Supersonic Man

September 6, 2018

the last SLR holdout

Filed under: Hobbyism and Nerdry,Photo,the future! — Supersonic Man @ 11:41 am

Mirrorless cameras are officially taking over; everybody wants slim camera bodies and short lens registry distances.  Nikon has come out with a new Z mount and almost simultaneously, Canon has come out with a new RF mount (which looks to me like it will be a real “RF” of people who bought into their smaller and older EOS-M system, as it is not at all compatible, and it might not even be possible to make an adapter to mate them).  Meanwhile, in the medium-format world, Hasselblad also came out with a mirrorless camera sporting a new short-flange lens mount a while ago — I think they call it XCD — and Phase One put together a mirrorless bodge setup branded as Alpa, which must have something that counts as a lens mount.  This means that almost every camera company that didn’t already have a short mirrorless lens mount (Sony, Fujifilm, Olympus, Panasonic, Leica, and formerly Samsung) has now added one to their product line.  As far as I can see, there are only two holdouts which still offer only a long-flange lens mount and traditional SLR cameras: Pentax and Sigma… and Sigma doesn’t count — everyone buys their lenses but nobody buys their camera bodies anymore, and their proprietary SLR mount is just a slight tweak of Canon’s EF mount anyway.  As it happens, I’ve got Pentax.

Does this mean that Pentax needs to do a me-too and come up with their own short mount, to keep up?  It does not.  There are lots of reasons why it might make perfect sense to offer a mirrorless camera without changing the mount.  They’ve already updated their existing mount so it can operate in a fully electronic fashion with no legacy mechanical linkages.  Lenses made for mirrorless use can still have their back end close to the sensor; they’ll just have the mounting flange further forward, with some of the glass hiding inside the body of the camera.  This will create a pancake-like appearance for lenses that are not actually thin.  Another possibility is that filters can be placed into the gap.  I think it’s a perfectly viable way to do mirrorless, though for some it won’t win aesthetic points.



August 3, 2018

ethnicity of presidential names

Filed under: Hobbyism and Nerdry,Rantation and Politicizing — Supersonic Man @ 3:24 pm

For a country which is built on immigration and (usually) welcomes exceptional ethnic diversity, the United States of America has tended to be very narrow about what sort of ethnicity it looks for when electing a President, even beyond the fact that all but one of our presidents are white males.  For most of its history, America chose people whose last names originated either in the British Isles or in Holland, or failing that, had been well assimilated into a British-sounding form.  The first president to break that pattern was Dwight Eisenhower, and Barack Obama was only the second.  Even within that group, names from England were heavily favored over those from neighboring countries.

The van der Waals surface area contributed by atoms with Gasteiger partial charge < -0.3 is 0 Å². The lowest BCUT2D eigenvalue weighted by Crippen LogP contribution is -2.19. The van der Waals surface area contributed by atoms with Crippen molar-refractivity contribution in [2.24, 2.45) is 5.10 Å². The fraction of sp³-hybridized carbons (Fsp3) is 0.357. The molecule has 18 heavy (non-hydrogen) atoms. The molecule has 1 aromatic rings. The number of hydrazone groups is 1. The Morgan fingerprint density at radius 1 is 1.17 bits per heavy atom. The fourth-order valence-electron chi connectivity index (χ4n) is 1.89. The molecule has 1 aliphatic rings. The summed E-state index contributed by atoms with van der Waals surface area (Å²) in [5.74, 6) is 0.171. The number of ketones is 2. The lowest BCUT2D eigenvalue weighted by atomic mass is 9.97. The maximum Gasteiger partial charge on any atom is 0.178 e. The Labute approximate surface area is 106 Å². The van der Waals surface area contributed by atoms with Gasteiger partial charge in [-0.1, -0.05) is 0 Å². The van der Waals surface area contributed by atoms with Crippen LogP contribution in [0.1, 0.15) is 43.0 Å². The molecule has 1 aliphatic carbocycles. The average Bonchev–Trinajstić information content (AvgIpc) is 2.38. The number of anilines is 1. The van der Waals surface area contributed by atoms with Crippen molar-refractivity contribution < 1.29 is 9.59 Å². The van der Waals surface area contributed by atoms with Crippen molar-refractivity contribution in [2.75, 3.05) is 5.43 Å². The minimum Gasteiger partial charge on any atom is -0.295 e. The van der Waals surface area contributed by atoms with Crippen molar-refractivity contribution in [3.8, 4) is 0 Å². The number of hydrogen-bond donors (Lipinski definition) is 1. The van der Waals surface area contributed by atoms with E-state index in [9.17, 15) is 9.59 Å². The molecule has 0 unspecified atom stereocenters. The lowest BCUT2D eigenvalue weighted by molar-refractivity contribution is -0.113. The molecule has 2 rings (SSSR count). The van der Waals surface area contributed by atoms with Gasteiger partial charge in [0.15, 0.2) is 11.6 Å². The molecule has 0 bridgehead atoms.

There have been 44 presidents, with 39 distinct last names.  (If you think there were 45, you counted Grover Cleveland twice.)  The high number of repeats counts as a statistical anomaly in itself.  Let’s tote up their ethnicities:

ENGLISH:  Washington, Adams (2), Jefferson, Madison, Jackson, Harrison (2), Tyler, Taylor, Fillmore, Pierce, Lincoln, Johnson (2), Grant (could be Scottish), Garfield, Arthur, Cleveland, Taft, Wilson, Harding, Coolidge, Truman, Nixon, Ford, Carter, Bush (2), Clinton.  That’s 26 names — two thirds of the total.

SCOTTISH:  Monroe, Polk, Buchanan (Scots-Irish), McKinley (Scots-Irish).

IRISH:  Hayes (anglicized), Kennedy, Reagan.

DUTCH:  Van Buren, Roosevelt (2).

GERMAN:  Hoover (anglicized), Eisenhower, Trump (anglicized).

KENYAN:  Obama.

Some other statistical biases we notice by looking at the list of presidents: most are taller than average, and very few regularly wore eyeglasses (just Bush the elder, Truman, and Teddy Roosevelt when he wasn’t avoiding them purely for vanity).  And as has been noted elsewhere, nowadays it seems like about half of presidents are southpaws.  In fact, we recently had three in a row: Reagan, Bush the elder, and Clinton were all left-handed.  So were Hoover, Truman, Ford, and Obama; that brings the total since 1929 up to 7 out of 15.  But before then, only a single leftie is known: James Garfield.

But the most important statistical anomaly may be the frequency and clustering of cases where the electoral college managed to reverse the outcome of the popular vote.  It has now happened four times (not counting the four-way election of 1824, which was decided by the House of Representatives): 1876, 1888, 2000, and 2016.  In all four cases a Democrat convinced more voters but a Republican won the electoral vote.

In the first case the result was the end of Reconstruction and the start of the Jim Crow era in the south (a price demanded by southern Democrats in exchange for conceding).  In the third case it was the invasion of Iraq, and arguably the September 11th attack preceding it.  In the fourth case it’s been a nationwide revival of nativism and fascism, with additional horrors no doubt to come.  The second case, though, turned out well: Benjamin Harrison admitted new western states, created national forests, modernized the Navy, passed the Sherman antitrust act, fought for education and voting rights for minorities, and raised a budget surplus.  Oddly, it was the latter point which led his party to defeat in the following elections: raising and spending a lot of money was unpopular, even though the means by which the new revenue was raised, namely protectionist tariffs which were denounced by his opponent, was exactly what had convinced people to vote for Harrison in the first place.